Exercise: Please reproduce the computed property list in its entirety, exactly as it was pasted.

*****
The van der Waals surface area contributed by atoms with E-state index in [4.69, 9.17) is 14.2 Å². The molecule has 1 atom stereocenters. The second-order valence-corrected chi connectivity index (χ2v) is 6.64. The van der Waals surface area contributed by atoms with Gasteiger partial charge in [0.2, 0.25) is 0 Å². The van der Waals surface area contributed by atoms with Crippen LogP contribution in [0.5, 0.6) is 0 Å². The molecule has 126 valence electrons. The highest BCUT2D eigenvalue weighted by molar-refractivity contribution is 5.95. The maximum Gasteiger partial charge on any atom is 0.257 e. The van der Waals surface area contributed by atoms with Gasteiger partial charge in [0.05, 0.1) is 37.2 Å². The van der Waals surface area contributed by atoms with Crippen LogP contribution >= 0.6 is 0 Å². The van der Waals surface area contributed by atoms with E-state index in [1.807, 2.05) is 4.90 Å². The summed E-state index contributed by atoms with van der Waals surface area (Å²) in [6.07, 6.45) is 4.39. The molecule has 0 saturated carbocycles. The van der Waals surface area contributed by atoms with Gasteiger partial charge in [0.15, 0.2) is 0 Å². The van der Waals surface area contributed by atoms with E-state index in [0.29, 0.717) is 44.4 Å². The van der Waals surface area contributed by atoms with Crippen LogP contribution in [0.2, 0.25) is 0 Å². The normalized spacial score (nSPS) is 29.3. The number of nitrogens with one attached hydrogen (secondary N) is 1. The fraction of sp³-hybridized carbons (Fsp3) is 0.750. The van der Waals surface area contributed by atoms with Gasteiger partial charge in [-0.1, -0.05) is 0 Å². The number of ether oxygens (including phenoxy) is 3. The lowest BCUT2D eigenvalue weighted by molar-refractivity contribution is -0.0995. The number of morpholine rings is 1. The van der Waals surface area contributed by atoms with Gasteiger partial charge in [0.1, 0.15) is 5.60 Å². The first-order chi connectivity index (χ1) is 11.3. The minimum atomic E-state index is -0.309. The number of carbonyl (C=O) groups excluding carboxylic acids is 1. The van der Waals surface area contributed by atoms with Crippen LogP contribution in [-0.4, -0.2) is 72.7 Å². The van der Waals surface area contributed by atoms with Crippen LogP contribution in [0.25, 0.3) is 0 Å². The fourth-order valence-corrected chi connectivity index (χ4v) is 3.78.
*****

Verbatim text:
The van der Waals surface area contributed by atoms with E-state index in [4.69, 9.17) is 14.2 Å². The molecule has 1 atom stereocenters. The second-order valence-corrected chi connectivity index (χ2v) is 6.64. The van der Waals surface area contributed by atoms with Gasteiger partial charge in [0.2, 0.25) is 0 Å². The van der Waals surface area contributed by atoms with Crippen LogP contribution in [0.5, 0.6) is 0 Å². The molecule has 126 valence electrons. The highest BCUT2D eigenvalue weighted by molar-refractivity contribution is 5.95. The maximum Gasteiger partial charge on any atom is 0.257 e. The van der Waals surface area contributed by atoms with Gasteiger partial charge in [0.05, 0.1) is 37.2 Å². The van der Waals surface area contributed by atoms with Crippen LogP contribution >= 0.6 is 0 Å². The van der Waals surface area contributed by atoms with E-state index in [1.807, 2.05) is 4.90 Å². The summed E-state index contributed by atoms with van der Waals surface area (Å²) in [6.07, 6.45) is 4.39. The molecule has 0 saturated carbocycles. The van der Waals surface area contributed by atoms with Gasteiger partial charge in [0.15, 0.2) is 0 Å². The van der Waals surface area contributed by atoms with E-state index in [0.29, 0.717) is 44.4 Å². The van der Waals surface area contributed by atoms with Crippen LogP contribution in [0.2, 0.25) is 0 Å². The normalized spacial score (nSPS) is 29.3. The number of nitrogens with one attached hydrogen (secondary N) is 1. The fraction of sp³-hybridized carbons (Fsp3) is 0.750. The van der Waals surface area contributed by atoms with Gasteiger partial charge in [-0.1, -0.05) is 0 Å². The number of ether oxygens (including phenoxy) is 3. The lowest BCUT2D eigenvalue weighted by molar-refractivity contribution is -0.0995. The number of morpholine rings is 1. The van der Waals surface area contributed by atoms with Gasteiger partial charge in [0.1, 0.15) is 5.60 Å². The first-order chi connectivity index (χ1) is 11.3. The minimum atomic E-state index is -0.309. The number of carbonyl (C=O) groups excluding carboxylic acids is 1. The van der Waals surface area contributed by atoms with Crippen LogP contribution in [-0.4, -0.2) is 72.7 Å². The van der Waals surface area contributed by atoms with Crippen LogP contribution in [0.25, 0.3) is 0 Å². The fourth-order valence-corrected chi connectivity index (χ4v) is 3.78.